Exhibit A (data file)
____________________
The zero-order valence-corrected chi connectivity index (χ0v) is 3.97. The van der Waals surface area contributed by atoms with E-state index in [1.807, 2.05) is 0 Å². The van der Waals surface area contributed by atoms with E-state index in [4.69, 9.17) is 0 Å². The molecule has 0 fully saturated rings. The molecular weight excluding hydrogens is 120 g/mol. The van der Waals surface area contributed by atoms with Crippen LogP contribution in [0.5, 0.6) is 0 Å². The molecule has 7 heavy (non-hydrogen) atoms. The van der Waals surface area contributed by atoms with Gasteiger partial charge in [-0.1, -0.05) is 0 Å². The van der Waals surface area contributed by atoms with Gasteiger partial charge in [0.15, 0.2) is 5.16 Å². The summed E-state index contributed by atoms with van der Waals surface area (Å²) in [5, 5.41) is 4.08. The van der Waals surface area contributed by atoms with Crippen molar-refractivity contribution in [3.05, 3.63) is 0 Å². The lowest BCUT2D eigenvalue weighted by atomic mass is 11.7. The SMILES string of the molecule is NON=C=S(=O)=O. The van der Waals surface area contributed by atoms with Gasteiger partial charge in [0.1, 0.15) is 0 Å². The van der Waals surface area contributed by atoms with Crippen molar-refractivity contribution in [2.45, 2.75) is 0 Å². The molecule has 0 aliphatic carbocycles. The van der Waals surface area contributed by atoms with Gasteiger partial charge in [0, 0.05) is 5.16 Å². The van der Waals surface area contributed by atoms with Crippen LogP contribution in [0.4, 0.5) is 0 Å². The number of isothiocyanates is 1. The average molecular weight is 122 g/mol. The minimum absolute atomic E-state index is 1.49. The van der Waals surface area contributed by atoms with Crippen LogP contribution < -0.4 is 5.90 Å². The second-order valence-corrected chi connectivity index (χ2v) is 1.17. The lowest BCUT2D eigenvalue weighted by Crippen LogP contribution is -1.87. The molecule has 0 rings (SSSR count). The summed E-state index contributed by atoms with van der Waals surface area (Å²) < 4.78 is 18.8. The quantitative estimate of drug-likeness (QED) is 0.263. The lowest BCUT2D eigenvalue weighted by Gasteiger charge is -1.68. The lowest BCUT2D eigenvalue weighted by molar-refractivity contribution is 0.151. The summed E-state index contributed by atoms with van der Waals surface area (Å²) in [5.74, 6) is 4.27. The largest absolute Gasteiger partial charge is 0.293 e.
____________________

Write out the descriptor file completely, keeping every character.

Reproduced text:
The zero-order valence-corrected chi connectivity index (χ0v) is 3.97. The van der Waals surface area contributed by atoms with E-state index in [1.807, 2.05) is 0 Å². The van der Waals surface area contributed by atoms with E-state index in [4.69, 9.17) is 0 Å². The molecule has 0 fully saturated rings. The molecular weight excluding hydrogens is 120 g/mol. The van der Waals surface area contributed by atoms with Crippen LogP contribution in [0.5, 0.6) is 0 Å². The molecule has 7 heavy (non-hydrogen) atoms. The van der Waals surface area contributed by atoms with Gasteiger partial charge in [-0.1, -0.05) is 0 Å². The van der Waals surface area contributed by atoms with Gasteiger partial charge in [0.15, 0.2) is 5.16 Å². The summed E-state index contributed by atoms with van der Waals surface area (Å²) in [5, 5.41) is 4.08. The van der Waals surface area contributed by atoms with Crippen molar-refractivity contribution in [3.05, 3.63) is 0 Å². The lowest BCUT2D eigenvalue weighted by atomic mass is 11.7. The SMILES string of the molecule is NON=C=S(=O)=O. The van der Waals surface area contributed by atoms with Gasteiger partial charge in [0.1, 0.15) is 0 Å². The van der Waals surface area contributed by atoms with Crippen molar-refractivity contribution in [2.45, 2.75) is 0 Å². The molecule has 0 aliphatic carbocycles. The van der Waals surface area contributed by atoms with Gasteiger partial charge in [0, 0.05) is 5.16 Å². The van der Waals surface area contributed by atoms with Crippen LogP contribution in [0.4, 0.5) is 0 Å². The number of isothiocyanates is 1. The average molecular weight is 122 g/mol. The minimum absolute atomic E-state index is 1.49. The van der Waals surface area contributed by atoms with Crippen LogP contribution < -0.4 is 5.90 Å². The second-order valence-corrected chi connectivity index (χ2v) is 1.17. The lowest BCUT2D eigenvalue weighted by Crippen LogP contribution is -1.87. The molecule has 0 rings (SSSR count). The summed E-state index contributed by atoms with van der Waals surface area (Å²) < 4.78 is 18.8. The quantitative estimate of drug-likeness (QED) is 0.263. The lowest BCUT2D eigenvalue weighted by Gasteiger charge is -1.68. The lowest BCUT2D eigenvalue weighted by molar-refractivity contribution is 0.151. The summed E-state index contributed by atoms with van der Waals surface area (Å²) in [5.74, 6) is 4.27. The largest absolute Gasteiger partial charge is 0.293 e.